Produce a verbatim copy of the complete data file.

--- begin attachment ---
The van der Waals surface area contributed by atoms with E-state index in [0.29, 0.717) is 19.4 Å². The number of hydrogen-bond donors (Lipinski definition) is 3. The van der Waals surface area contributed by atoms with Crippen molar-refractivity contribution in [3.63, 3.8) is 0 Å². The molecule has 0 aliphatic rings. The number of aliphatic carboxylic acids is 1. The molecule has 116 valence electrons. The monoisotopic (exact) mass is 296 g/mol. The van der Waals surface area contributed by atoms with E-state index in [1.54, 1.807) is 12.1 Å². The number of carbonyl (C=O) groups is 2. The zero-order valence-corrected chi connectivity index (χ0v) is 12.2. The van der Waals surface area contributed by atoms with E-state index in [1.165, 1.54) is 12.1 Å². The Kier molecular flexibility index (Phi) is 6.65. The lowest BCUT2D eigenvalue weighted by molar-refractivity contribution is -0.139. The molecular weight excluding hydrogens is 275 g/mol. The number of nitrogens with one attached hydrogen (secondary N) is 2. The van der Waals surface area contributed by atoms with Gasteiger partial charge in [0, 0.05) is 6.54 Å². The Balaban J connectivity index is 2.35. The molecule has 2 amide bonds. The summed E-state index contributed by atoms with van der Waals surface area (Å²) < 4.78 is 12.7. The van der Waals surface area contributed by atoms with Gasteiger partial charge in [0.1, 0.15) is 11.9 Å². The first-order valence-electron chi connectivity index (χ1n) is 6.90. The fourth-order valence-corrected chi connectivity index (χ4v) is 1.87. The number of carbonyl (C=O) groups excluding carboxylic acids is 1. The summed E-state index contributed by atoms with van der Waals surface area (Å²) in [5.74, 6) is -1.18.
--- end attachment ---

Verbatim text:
The van der Waals surface area contributed by atoms with E-state index in [0.29, 0.717) is 19.4 Å². The number of hydrogen-bond donors (Lipinski definition) is 3. The van der Waals surface area contributed by atoms with Crippen molar-refractivity contribution in [3.63, 3.8) is 0 Å². The molecule has 0 aliphatic rings. The number of aliphatic carboxylic acids is 1. The molecule has 116 valence electrons. The monoisotopic (exact) mass is 296 g/mol. The van der Waals surface area contributed by atoms with E-state index in [1.54, 1.807) is 12.1 Å². The number of carbonyl (C=O) groups is 2. The zero-order valence-corrected chi connectivity index (χ0v) is 12.2. The van der Waals surface area contributed by atoms with E-state index in [1.165, 1.54) is 12.1 Å². The Kier molecular flexibility index (Phi) is 6.65. The lowest BCUT2D eigenvalue weighted by molar-refractivity contribution is -0.139. The molecular weight excluding hydrogens is 275 g/mol. The number of nitrogens with one attached hydrogen (secondary N) is 2. The van der Waals surface area contributed by atoms with Gasteiger partial charge in [0, 0.05) is 6.54 Å². The Balaban J connectivity index is 2.35. The molecule has 2 amide bonds. The summed E-state index contributed by atoms with van der Waals surface area (Å²) < 4.78 is 12.7. The van der Waals surface area contributed by atoms with Gasteiger partial charge in [0.1, 0.15) is 11.9 Å². The first-order valence-electron chi connectivity index (χ1n) is 6.90. The fourth-order valence-corrected chi connectivity index (χ4v) is 1.87. The number of carbonyl (C=O) groups excluding carboxylic acids is 1. The summed E-state index contributed by atoms with van der Waals surface area (Å²) in [5.74, 6) is -1.18.